One of the studies examined the extent to which relationship readiness influenced the subsequent quality of relationships that the participants went on to form over the course of a five-week and three-month period following an initial diary study period. In this college student sample, the rate of relationship formation averaged around one-third, meaning that the majority of participants did not go on, after the initial assessment, to form a close relationship. Nevertheless, enough of them did to make it possible for Hadden and colleagues to complete their analyses.

For the most part, the authors observed, as predicted, a positive association between scores on commitment readiness and the initiation of a relationship in the subsequent months. Participants who responded that they indeed felt ready for a relationship engaged in the active pursuit of a partner and were receptive to potential romantic opportunities. Speaking to “the unique nature of readiness as a construct,” the findings showed that “timing matters” in allowing people to feel that they can handle a relationship at a given point. For those who then got involved with a romantic partner, the chances were that the more relationship-ready people would feel more satisfied and be willing to invest more in the relationship.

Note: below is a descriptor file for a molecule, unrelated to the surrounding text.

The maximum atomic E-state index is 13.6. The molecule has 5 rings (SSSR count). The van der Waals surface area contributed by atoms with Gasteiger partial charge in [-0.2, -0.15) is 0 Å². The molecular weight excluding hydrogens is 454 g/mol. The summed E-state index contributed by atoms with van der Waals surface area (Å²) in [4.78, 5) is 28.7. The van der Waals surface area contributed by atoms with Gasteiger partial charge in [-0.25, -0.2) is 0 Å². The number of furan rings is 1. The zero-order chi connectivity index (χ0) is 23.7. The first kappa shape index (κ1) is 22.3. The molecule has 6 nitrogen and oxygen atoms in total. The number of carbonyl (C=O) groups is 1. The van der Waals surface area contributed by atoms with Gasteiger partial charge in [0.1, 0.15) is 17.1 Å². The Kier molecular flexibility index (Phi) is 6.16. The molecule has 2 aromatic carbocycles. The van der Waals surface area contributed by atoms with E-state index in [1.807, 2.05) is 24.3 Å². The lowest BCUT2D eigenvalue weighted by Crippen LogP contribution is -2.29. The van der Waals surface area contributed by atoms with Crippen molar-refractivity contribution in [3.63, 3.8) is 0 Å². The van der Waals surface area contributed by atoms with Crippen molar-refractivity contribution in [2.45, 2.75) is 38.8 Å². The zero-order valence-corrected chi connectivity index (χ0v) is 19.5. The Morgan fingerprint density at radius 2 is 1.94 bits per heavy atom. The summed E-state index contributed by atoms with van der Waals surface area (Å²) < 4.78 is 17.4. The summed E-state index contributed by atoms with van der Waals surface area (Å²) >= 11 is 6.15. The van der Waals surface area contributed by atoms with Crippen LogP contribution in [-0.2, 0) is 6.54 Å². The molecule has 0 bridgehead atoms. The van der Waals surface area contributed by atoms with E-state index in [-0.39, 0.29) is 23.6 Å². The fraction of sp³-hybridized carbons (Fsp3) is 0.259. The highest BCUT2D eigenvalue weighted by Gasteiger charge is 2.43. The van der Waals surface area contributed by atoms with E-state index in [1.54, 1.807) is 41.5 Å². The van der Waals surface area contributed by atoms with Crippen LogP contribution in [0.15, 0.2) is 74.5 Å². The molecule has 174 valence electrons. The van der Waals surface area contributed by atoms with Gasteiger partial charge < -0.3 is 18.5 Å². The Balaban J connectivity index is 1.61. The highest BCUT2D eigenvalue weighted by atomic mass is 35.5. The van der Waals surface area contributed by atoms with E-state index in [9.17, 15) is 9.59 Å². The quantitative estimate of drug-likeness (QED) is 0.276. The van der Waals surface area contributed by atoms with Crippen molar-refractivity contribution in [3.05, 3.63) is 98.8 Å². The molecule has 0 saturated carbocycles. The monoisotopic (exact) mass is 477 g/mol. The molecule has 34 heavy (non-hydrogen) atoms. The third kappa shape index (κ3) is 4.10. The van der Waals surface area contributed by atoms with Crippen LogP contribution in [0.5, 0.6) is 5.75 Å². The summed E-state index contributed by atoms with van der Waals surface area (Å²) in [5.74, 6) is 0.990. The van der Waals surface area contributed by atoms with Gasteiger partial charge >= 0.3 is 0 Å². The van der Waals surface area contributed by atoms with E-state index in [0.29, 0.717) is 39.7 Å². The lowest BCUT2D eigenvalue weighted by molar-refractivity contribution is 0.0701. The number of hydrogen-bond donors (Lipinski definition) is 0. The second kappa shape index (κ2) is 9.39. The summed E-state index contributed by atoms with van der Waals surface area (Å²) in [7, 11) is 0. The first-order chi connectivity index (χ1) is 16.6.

So what influences that internal clock that suggests it’s time to start looking for a partner? As the authors note, people with a relationship history marked by frequent heartbreak, lack of fulfillment, or involvement with overly demanding partners may never feel totally ready for commitment. People may also not feel ready for a new relationship if they’re trying to establish themselves in a new job, location, or position in life (such as being newly single).

From a theoretical point of view, the factors that influence commitment readiness may, in turn, have an impact on the quality of a newly formed relationship by allowing people to feel that it’s worth investing their time and energy. You have to be ready for a relationship, in other words, but for that relationship to succeed, you have to understand what’s needed from you in order to make that happen. Maybe your partner isn’t perfect, but you’re willing to commit anyway, because you feel you can handle the demands of living with this person.

To sum up, happiness in relationships, at least those studied here in young adults, requires the flipping of an internal switch that leads you to want to get romantically involved. Not only you, but your partner, may benefit if you both feel the time is right.

References

Hadden, B. W., Agnew, C. R., & Tan, K. (2018). Commitment readiness and relationship formation. Personality and Social Psychology Bulletin, 44(8), 1242-1257. doi:10.1177/0146167218764668